Fable III was released in October of last year and, somewhat bizarrely, is only now getting a PC port. The good news is that the PC version comes with the contents of the Limited Collector's Edition and all of the DLC packs. The bad news is that the keyboard and mouse controller arrangement is awkward, with particular problems involving camera angles during combat.
While you're manipulating the WASD keys to move your character, you'll also be using the mouse to move the camera - so you'll often find the camera is looking the one way you don't need it to. Using a console controller solves this problem, but PC purists will wish the game was better mapped to keyboard and mouse controls.
Otherwise, the game performs well on the PC. On my 3.16 GHz Intel Core 2 Duo machine with an Nvidia GeForce GT 330, I didn't notice any nose diving of the frame-rate, even during the more intensive combat sequences. The graphics looked cartoonish but still fairly strong, with some minor clipping. My only other criticism is that I had to download the game on Games for Windows Live, and I vastly prefer Steam's digital distribution service for its ease of use, particularly during installation. That said, the game feels largely the same, which is very good news in some respects, and fairly disappointing news in others.
Players pick up in Albion a generation after your hero from Fable II apparently fixed everything and kicked general ass. Fable III does an eloquent job of remembering your Fable II character's gender, but not much else from the previous game carries over in a way that forbids newcomers to the series. After a run-in with your tyrant of an older brother, your character flees the sheltered castle life with your butler (John Cleese) and arms master (Bernard Hill) to begin raising an army to overthrow the king and take the throne for yourself.
The catch is, once you've taken the throne, your character actually has to rule. This is where Fable III enters uncharted territory. Plenty of games put players in charge of managing social ecosystems, but few role-playing games have ever asked players to focus on the narrow role of a ruler – probably because the realities of monarchy are very boring and stressful.
Fable III makes the stressful part especially clear by attaching a dollar amount to your success or failure as a ruler. Without revealing plot spoilers, know that your character is asked to come up with a certain amount of money in a certain amount of time or else suffer the truly terrible consequences.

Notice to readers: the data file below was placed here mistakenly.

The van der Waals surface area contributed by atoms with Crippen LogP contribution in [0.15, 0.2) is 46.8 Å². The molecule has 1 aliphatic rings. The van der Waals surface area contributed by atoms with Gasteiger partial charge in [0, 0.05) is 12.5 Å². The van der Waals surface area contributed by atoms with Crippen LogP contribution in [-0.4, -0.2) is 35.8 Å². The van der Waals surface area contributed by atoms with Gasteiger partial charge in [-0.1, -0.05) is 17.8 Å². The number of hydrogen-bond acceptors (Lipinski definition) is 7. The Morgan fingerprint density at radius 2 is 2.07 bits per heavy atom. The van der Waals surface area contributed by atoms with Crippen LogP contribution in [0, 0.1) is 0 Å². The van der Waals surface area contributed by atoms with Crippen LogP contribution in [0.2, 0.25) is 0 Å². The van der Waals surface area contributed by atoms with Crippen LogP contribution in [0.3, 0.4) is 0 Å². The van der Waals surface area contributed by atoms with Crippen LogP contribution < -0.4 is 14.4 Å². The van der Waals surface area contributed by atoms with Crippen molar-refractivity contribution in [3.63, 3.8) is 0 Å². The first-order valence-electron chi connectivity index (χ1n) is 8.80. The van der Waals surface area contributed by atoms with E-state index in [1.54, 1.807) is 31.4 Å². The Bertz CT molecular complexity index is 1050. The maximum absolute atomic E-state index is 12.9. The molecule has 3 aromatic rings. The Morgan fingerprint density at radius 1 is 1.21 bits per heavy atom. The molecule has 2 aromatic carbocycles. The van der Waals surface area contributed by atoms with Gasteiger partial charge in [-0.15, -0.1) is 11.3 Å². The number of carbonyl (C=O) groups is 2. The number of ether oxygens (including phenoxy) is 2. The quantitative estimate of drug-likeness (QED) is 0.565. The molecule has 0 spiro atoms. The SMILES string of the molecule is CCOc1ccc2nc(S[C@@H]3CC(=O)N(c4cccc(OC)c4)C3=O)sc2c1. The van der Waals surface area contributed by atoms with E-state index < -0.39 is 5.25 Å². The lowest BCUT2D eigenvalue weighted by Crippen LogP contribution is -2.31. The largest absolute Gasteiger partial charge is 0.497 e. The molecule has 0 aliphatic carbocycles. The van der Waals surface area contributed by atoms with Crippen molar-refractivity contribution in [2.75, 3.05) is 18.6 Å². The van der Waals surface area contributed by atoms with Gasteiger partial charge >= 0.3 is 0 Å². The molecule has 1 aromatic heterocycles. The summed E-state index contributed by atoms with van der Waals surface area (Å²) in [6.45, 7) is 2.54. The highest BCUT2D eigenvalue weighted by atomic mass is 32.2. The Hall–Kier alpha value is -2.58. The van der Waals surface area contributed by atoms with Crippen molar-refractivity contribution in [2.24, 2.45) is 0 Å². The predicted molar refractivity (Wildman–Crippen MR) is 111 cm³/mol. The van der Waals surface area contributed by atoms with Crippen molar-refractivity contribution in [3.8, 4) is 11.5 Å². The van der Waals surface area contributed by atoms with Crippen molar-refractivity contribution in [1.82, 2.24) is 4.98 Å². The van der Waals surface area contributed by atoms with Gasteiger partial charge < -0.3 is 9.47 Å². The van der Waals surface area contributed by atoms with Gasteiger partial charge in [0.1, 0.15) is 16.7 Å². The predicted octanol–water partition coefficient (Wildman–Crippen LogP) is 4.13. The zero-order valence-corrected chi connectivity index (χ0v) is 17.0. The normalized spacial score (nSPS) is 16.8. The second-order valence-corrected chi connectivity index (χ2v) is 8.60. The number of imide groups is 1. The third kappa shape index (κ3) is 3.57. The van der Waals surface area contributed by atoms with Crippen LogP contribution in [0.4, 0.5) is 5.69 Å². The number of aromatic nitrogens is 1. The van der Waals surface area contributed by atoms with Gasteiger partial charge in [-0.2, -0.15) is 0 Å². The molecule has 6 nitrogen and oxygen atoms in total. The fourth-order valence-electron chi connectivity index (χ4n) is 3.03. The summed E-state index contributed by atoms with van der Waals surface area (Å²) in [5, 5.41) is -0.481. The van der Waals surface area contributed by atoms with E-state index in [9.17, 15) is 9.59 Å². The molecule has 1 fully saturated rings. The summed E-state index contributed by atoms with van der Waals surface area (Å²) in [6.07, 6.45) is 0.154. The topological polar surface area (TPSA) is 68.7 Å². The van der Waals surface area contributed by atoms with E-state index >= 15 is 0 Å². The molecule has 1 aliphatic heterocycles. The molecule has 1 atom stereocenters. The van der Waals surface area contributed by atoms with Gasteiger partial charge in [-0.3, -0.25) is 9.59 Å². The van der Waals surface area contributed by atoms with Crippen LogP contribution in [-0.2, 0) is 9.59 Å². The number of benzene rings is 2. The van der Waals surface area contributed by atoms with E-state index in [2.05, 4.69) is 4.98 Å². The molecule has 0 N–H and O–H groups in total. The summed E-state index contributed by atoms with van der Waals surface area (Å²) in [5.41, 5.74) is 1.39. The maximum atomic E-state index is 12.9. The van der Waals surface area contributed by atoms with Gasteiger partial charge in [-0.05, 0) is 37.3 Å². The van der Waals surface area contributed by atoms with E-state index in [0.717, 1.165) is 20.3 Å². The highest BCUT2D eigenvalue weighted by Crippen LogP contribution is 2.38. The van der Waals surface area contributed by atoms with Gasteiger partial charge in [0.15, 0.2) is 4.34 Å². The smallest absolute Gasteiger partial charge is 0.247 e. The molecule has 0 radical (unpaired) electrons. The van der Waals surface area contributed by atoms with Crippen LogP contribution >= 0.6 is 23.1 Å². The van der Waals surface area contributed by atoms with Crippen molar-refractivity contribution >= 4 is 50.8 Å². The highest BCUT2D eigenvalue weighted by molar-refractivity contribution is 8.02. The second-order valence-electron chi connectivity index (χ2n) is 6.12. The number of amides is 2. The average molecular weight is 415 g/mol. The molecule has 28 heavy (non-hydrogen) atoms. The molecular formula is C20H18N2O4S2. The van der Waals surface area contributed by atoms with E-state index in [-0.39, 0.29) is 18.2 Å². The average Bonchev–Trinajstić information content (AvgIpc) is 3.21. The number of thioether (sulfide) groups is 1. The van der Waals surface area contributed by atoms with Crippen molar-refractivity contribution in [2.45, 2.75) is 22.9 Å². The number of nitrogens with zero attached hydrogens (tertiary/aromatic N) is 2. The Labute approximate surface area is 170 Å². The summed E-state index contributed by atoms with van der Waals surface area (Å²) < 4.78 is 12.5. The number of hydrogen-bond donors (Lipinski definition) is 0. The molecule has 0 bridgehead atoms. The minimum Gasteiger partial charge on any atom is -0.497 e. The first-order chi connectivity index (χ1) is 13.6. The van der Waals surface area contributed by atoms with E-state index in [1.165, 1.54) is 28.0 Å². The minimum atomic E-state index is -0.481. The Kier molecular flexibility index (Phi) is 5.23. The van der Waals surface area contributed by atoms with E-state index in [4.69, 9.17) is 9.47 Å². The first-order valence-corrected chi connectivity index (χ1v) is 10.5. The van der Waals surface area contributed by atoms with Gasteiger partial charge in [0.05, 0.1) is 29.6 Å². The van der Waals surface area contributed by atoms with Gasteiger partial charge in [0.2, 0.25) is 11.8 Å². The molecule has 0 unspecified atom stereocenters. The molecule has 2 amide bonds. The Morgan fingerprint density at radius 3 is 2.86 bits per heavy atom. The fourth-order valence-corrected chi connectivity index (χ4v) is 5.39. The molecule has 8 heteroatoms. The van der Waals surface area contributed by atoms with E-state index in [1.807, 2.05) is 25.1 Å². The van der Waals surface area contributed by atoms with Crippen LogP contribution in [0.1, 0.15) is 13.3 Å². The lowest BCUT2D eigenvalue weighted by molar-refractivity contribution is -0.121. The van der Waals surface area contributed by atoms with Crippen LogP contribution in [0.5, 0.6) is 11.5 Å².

This reduces the role of being king or queen down to "How much does X cost?", with X usually being a promise that you've made to some non-playable character who helped you win the throne, or some action that undoes whatever terrible thing your brother previously did to upset the people. Keeping all your promises puts you in the hole, while breaking them somehow earns you money.
After experiencing a series of "ruler" days in the throne room, the bad thing that's supposed to happen eventually happens (note: the way the time counts down is uneven, so keep an eye on how many days you have left to get money in the bank). When it's all over, you get a touching finale that's all at once more satisfying and more upsetting that the ominous conclusion to Fable II, but, ultimately, you'll find yourself questioning whether or not the choices you made really mattered at all.
Fable III comes off as the weaker game when held up to Fable II's core ideals: role-playing is all about making choices, right? You can choose a "good" interaction like hugging someone or a "bad" interaction like farting in their face, and the idea is that you as the player are exercising personal expression through your character. But though Fable III lets you make the choices, it never lets you off the leash – you will become king or queen, the bad thing that's supposed to happen will happen, and no matter how much of a paragon or renegade you are, you cannot choose to do something other than make or spend money.
The bottom line is that you can't "win" Fable III. Sure, you can get the paragon playthrough or the renegade playthrough, unlock all the Achievements, have a dozen wives, houses, and businesses all scattered across the land of Albion, but no matter what choices you pick for your character, you end up in the wrong. No doubt this is Lionhead’s commentary on the ambiguities of political power, but it still leaves a bad taste in the mouth.
What makes that harsh reality harsher is that the rest of the game – the mechanics, the graphics, the voice acting, even the job mini-games – is superb. Even the pre-ruler gameplay is great all the way up to the point at which you launch the revolution. The fiddly interactions are gone, the "Road to Rule" simplifies the levelling system by letting you pop in and out to unlock whatever character privilege you want most, and the hand-holding mechanic successfully creates the illusion of responsibility for whatever non-playable character you're leading around.
And the romance interaction system is awesome to the point where it's my new obsession. Characters actually want you to take them on dates now, and the in-the-dark sex scenes have their own "Fableised" porn music that makes even the most prudish player laugh. When you do ask an NPC to marry you, each location in the game features three wedding options that range from poor to lavish, giving you endless martial possibilities (and a Henry VIII Achievement if you marry six people and kill off two of them).
I can't say I didn't enjoy Fable III. I'm on my ninth wedding and I sometimes load it up just to play the Lute Hero job mini-game. The plot really sticks in my throat, however, to the point where I almost don't want to talk about it at all; pretend it doesn't even exist. I mean, how can I really say I enjoyed a game where the only way to win is to not play?